This post provides an update on disposable electronic nicotine devices in Canada, identifies some important information gaps in Canada and notes key developments with respect to these single-use plastic products in other countries.
Canada's largest tobacco companies are intensifying their sales of disposable e-cigs.Last month, the Canadian subsidiary of British American Tobacco (Imperial Tobacco Canada Ltd), introduced a third version of its disposable vaping device, VUSE GO. The VUSE GO EDITION 5000 delivers five times as much nicotine as the original 500-puff VUSE GO and more than three times as much as the 1,500 puff VUSE GO XL.
Unlike cigarettes, vaping products quickly change
In the 5 years since vaping products were legalized in Canada, BAT has revamped its product offerings three times. In the summer of 2018, the company sold two devices: the refillable eTank system and liquids and the eStick cig-a-like. Within a few months, facing stiff competition from JUUL, it introduced the ePEN pod system. About 16 months later, in January 2020, BAT introduced the ePOD system, which was designed to deliver salt nicotine. By the following year, only the ePOD remained for sale.
One other global tobacco company also sells vaping products in Canada. The Canadian subsidiary of Philip Morris International (Rothmans, Benson and Hedges) sells a pod system (VEEV ONE) and a disposable vape (VEEV NOW). The disposable has been rebranded since it was introduced last summer as VEEBA. Vaping products have been introduced and then withdrawn by other multinational tobacco companies: Imperial Brands sold BLU from December 2018 until July 2020, and Japan Tobacco International sold Logic from early 2019 until the summer of 2021.
This rapid market change contributes to the difficulties in linking specific product designs when monitoring how e-cigarettes contribute to people stopping smoking or how they recruit new nicotine users.
Disposables are being used to drive down the cost of vaping.
The VUSE GO 5000 reduces the cost of using VUSE liquids to less than one-fifth of the price charged a year ago - which was before the federal excise tax of $1 per 2 ml was applied.
Including tax, VUSE GO 5000 sells for $25.99, which makes the cost per puff just over one-half cent ($0.0052). By comparison, the cost-per-puff of the $19.99 Vuse GO XL is $0.013, for the $9.99 Vuse GO is $0.02 and for an $8 ePOD, which delivers 250 puffs, the price is $0.032.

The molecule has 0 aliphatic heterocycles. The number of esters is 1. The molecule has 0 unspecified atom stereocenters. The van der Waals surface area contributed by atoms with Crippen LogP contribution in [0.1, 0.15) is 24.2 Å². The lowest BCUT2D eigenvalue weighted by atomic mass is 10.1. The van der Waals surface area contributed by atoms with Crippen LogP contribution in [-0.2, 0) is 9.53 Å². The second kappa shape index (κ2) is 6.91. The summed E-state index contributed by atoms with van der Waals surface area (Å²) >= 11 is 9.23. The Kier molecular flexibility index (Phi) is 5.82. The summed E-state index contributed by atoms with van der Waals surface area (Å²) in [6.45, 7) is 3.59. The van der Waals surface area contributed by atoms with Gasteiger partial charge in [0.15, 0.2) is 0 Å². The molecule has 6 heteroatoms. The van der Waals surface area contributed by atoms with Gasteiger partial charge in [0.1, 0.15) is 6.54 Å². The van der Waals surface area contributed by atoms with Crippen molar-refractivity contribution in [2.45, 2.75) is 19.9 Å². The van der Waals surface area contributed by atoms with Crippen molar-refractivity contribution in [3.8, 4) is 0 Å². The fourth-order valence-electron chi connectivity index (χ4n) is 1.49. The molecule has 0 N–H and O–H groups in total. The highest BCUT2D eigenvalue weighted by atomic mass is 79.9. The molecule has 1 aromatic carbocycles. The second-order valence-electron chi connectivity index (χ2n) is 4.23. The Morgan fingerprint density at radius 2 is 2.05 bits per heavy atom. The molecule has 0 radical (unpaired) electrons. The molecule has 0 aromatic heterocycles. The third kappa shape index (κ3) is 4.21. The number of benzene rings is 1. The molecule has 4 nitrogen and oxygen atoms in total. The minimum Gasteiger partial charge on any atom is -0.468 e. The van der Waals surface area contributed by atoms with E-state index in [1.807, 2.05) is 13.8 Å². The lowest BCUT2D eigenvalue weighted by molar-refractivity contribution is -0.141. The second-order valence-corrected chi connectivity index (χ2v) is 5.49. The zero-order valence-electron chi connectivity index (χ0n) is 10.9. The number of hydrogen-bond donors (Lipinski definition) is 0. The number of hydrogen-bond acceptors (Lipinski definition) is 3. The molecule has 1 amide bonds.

PMI/Rothmans Benson and Hedges is also making vaping increasingly affordable -- in spite of the federal excise tax. A starter kit including pod device and package of 2 pods (providing 800 puffs) now sells for $11.99 ($0.015 per puff); Individual disposable products (500 puffs) sell for $11 ($0.022 per puff), reduced to $6 each if bought in quantities ($0.012 per puff).
The companies' use of volume discounts should raise red flags among regulators, as they facilitate sales to youth. PMI/RBH, for example, discounts each disposable unit by $5 (45%) when it is sold in bundles of 9 or 11 units. This provides a financial incentive for "legal age" customers to resell to underage users through social sources.
Regulators might also want to consider whether the company is selling some products below the price of manufacture and distribution (in order to recruit long term customers). Once the $2 excise tax is removed from the multi-pack price of VEEV NOW, this disposable device is marketed at $4 per unit.
Disposables are expanding a vaping market that was otherwise flat.
BAT is growing revenues from vaping only because of 's revenues from pod-systems is flat -- but for disposables is growing
In October 2022, BAT pivoted to the disposable market in Canada and its other "top markets". The results of that initiative were reported to investors earlier this spring. In the 5 countries that "represent 88% of vapour industry revenue" (US, Canada, UK, France, Germany) the revenues from pod systems were essentially flat